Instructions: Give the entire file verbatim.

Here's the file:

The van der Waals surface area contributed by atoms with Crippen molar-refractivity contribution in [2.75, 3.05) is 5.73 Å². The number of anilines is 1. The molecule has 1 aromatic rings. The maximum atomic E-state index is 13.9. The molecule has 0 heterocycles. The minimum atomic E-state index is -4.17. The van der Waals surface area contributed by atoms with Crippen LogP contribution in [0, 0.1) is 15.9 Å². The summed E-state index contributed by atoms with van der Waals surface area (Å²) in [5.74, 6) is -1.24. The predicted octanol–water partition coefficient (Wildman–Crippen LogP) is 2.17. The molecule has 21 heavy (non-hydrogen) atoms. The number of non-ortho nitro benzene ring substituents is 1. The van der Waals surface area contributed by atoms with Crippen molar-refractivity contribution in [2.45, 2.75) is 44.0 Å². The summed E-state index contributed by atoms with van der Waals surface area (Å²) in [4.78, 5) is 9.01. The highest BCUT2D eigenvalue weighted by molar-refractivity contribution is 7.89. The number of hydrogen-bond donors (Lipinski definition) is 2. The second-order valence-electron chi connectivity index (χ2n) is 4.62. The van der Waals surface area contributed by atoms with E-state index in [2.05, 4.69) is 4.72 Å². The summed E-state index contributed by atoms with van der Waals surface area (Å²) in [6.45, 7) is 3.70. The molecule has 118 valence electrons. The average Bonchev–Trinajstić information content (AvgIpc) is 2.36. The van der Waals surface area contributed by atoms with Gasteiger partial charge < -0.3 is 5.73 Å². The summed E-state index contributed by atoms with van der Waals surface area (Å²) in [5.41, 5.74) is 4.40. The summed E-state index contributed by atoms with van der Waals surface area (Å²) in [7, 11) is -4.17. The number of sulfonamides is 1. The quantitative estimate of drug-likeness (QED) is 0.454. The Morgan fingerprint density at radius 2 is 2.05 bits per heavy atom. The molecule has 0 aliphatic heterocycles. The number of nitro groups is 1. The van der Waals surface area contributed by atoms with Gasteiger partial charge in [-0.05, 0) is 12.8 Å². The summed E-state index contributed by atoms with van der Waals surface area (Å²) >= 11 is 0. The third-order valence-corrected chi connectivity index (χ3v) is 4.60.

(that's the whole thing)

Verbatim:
The van der Waals surface area contributed by atoms with Crippen molar-refractivity contribution in [2.75, 3.05) is 5.73 Å². The number of anilines is 1. The molecule has 1 aromatic rings. The maximum atomic E-state index is 13.9. The molecule has 0 heterocycles. The minimum atomic E-state index is -4.17. The van der Waals surface area contributed by atoms with Crippen LogP contribution in [0, 0.1) is 15.9 Å². The summed E-state index contributed by atoms with van der Waals surface area (Å²) in [5.74, 6) is -1.24. The predicted octanol–water partition coefficient (Wildman–Crippen LogP) is 2.17. The molecule has 21 heavy (non-hydrogen) atoms. The number of non-ortho nitro benzene ring substituents is 1. The van der Waals surface area contributed by atoms with Crippen molar-refractivity contribution in [2.45, 2.75) is 44.0 Å². The summed E-state index contributed by atoms with van der Waals surface area (Å²) in [4.78, 5) is 9.01. The highest BCUT2D eigenvalue weighted by molar-refractivity contribution is 7.89. The number of hydrogen-bond donors (Lipinski definition) is 2. The second-order valence-electron chi connectivity index (χ2n) is 4.62. The van der Waals surface area contributed by atoms with E-state index in [2.05, 4.69) is 4.72 Å². The summed E-state index contributed by atoms with van der Waals surface area (Å²) in [6.45, 7) is 3.70. The molecule has 118 valence electrons. The average Bonchev–Trinajstić information content (AvgIpc) is 2.36. The van der Waals surface area contributed by atoms with Gasteiger partial charge < -0.3 is 5.73 Å². The summed E-state index contributed by atoms with van der Waals surface area (Å²) in [5.41, 5.74) is 4.40. The summed E-state index contributed by atoms with van der Waals surface area (Å²) in [7, 11) is -4.17. The number of sulfonamides is 1. The quantitative estimate of drug-likeness (QED) is 0.454. The Morgan fingerprint density at radius 2 is 2.05 bits per heavy atom. The molecule has 0 aliphatic heterocycles. The number of nitro groups is 1. The van der Waals surface area contributed by atoms with Gasteiger partial charge in [-0.05, 0) is 12.8 Å². The summed E-state index contributed by atoms with van der Waals surface area (Å²) >= 11 is 0. The third-order valence-corrected chi connectivity index (χ3v) is 4.60.